Last week, word leaked that Microsoft is hard at work on a new web browser for Windows 10 and that it is not going to be Internet Explorer. More details of that project — codenamed Spartan— started to eke out Thursday.
Tom Warren at The Verge, citing sources familiar with Microsoft’s plans, says that Spartan will have a host of new features, many of which aren’t found in other browsers.
Warren says that the chief feature is support for new “inking support” that will allow Windows 10 users to annotate a web page with notes or diagrams and then send those annotations to others. The feature would be powered by Microsoft’s OneDrive cloud platform.
Web page annotation isn’t a new thing — we’ve seen this from other companies such as Evernote for years — but being built into the browser and built around OneDrive could make certain types of collaboration even easier. (We should note that it also reminds us of the long-aborted Microsoft Courier tablet project.)
The other big feature Warren reports is integration with Microsoft’s Cortana digital assistant. The integration sounds similar to what Google does with Google Now. The idea being that users can use the address bar in the browser to search for information Cortana is tracking, such as flight information, package tracking and travel dates. Warren says that the Cortana integration would replace the similar features Bing covers in Internet Explorer.
Other features reportedly include a better way of grouping tabs (similar to Safari and Firefox). Warren also reports that Microsoft’s plans for Spartan are for it to be a single browser that lives across the desktop, the tablet and on phones. The browser will reportedly look similar across these devices and adopt the more minimalistic interface of Google’s Chrome browser.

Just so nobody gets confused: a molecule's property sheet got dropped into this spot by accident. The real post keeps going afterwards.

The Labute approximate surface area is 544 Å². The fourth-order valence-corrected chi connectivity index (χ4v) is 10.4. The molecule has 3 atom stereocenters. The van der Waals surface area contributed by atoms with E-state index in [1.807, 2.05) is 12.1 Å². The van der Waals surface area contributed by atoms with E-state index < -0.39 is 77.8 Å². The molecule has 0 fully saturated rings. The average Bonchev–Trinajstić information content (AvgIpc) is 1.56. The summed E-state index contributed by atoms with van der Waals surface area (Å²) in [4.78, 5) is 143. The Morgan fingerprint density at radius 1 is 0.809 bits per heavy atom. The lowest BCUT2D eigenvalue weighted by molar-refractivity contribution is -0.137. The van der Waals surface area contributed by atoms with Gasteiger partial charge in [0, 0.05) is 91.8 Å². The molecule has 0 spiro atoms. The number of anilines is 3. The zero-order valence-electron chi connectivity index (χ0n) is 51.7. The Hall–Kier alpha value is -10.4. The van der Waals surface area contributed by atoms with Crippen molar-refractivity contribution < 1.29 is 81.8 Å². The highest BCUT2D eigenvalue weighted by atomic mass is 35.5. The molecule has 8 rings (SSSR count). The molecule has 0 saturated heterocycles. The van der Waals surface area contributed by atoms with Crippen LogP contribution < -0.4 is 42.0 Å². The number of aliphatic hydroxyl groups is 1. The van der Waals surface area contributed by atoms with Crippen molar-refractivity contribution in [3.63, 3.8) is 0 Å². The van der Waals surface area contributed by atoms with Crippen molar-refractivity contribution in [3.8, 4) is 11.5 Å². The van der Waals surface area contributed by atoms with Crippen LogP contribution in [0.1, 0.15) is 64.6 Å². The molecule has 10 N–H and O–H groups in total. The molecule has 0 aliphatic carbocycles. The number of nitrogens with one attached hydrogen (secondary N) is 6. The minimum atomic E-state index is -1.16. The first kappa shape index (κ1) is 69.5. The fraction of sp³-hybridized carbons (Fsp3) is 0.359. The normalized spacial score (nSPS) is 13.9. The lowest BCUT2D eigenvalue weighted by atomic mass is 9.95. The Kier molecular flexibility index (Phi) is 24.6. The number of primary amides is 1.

The report also states that Microsoft will release Spartan as a Windows Store app, which will help the program get updates that aren’t necessarily tied to core Windows Updates.
As for Internet Explorer, well, the plan seems to be to keep the legacy version of the browser around — but not as the default — for compatibility reasons.
What isn’t clear is what Microsoft will name the new browser. Calling it something other than Internet Explorer could be risky — after all, for better or worse, that is a brand that has a lot of name recognition. On the other hand, breaking away from the IE branding could also be a chance to ditch the reputation IE has — mostly from its IE 6 and IE 7 days — for being old, antiquated and slow.
After all, the browser landscape is a different place than it was a decade ago or even five years ago. The growth of Google Chrome on the desktop and the even bigger shift to browsing on mobile has resulted in Microsoft losing the massive marketshare lead it had over its competitors in the late 1990s and early 2000s. Lest we forget, Microsoft was the subject of a Department of Justice investigation in part because of Internet Explorer. To lose so much ground over the last five or six years now has to be troubling for the company.
Source : Mashable